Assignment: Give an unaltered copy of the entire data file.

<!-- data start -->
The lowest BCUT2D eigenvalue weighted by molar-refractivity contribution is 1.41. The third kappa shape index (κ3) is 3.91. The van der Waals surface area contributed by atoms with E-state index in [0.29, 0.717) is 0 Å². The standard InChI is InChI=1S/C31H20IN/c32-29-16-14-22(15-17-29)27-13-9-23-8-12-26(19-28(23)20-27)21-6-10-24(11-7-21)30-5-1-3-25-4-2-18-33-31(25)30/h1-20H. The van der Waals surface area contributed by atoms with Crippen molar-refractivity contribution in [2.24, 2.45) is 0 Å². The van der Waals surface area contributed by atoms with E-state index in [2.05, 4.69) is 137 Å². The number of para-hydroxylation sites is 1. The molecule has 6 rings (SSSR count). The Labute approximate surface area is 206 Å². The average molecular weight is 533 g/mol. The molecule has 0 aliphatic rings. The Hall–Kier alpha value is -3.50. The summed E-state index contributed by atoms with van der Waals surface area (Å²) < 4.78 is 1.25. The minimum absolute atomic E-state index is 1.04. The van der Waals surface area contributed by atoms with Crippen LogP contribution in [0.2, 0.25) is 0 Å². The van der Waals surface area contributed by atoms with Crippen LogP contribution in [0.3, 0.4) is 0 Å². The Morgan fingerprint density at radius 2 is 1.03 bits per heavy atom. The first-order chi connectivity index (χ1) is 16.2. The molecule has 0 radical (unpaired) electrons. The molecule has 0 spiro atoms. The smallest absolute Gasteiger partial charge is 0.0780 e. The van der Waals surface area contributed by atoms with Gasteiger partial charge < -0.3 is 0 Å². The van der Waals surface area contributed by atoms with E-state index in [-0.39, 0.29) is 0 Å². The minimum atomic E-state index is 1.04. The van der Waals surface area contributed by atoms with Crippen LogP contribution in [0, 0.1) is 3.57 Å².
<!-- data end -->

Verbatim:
The lowest BCUT2D eigenvalue weighted by molar-refractivity contribution is 1.41. The third kappa shape index (κ3) is 3.91. The van der Waals surface area contributed by atoms with E-state index in [0.29, 0.717) is 0 Å². The standard InChI is InChI=1S/C31H20IN/c32-29-16-14-22(15-17-29)27-13-9-23-8-12-26(19-28(23)20-27)21-6-10-24(11-7-21)30-5-1-3-25-4-2-18-33-31(25)30/h1-20H. The van der Waals surface area contributed by atoms with Crippen molar-refractivity contribution in [2.24, 2.45) is 0 Å². The van der Waals surface area contributed by atoms with E-state index in [2.05, 4.69) is 137 Å². The number of para-hydroxylation sites is 1. The molecule has 6 rings (SSSR count). The Labute approximate surface area is 206 Å². The average molecular weight is 533 g/mol. The molecule has 0 aliphatic rings. The Hall–Kier alpha value is -3.50. The summed E-state index contributed by atoms with van der Waals surface area (Å²) < 4.78 is 1.25. The minimum absolute atomic E-state index is 1.04. The van der Waals surface area contributed by atoms with Crippen LogP contribution in [0.2, 0.25) is 0 Å². The van der Waals surface area contributed by atoms with Crippen LogP contribution in [0.3, 0.4) is 0 Å². The Morgan fingerprint density at radius 2 is 1.03 bits per heavy atom. The first-order chi connectivity index (χ1) is 16.2. The molecule has 0 radical (unpaired) electrons. The molecule has 0 spiro atoms. The smallest absolute Gasteiger partial charge is 0.0780 e. The van der Waals surface area contributed by atoms with Gasteiger partial charge < -0.3 is 0 Å². The van der Waals surface area contributed by atoms with E-state index in [-0.39, 0.29) is 0 Å². The minimum atomic E-state index is 1.04. The van der Waals surface area contributed by atoms with Crippen LogP contribution in [0, 0.1) is 3.57 Å².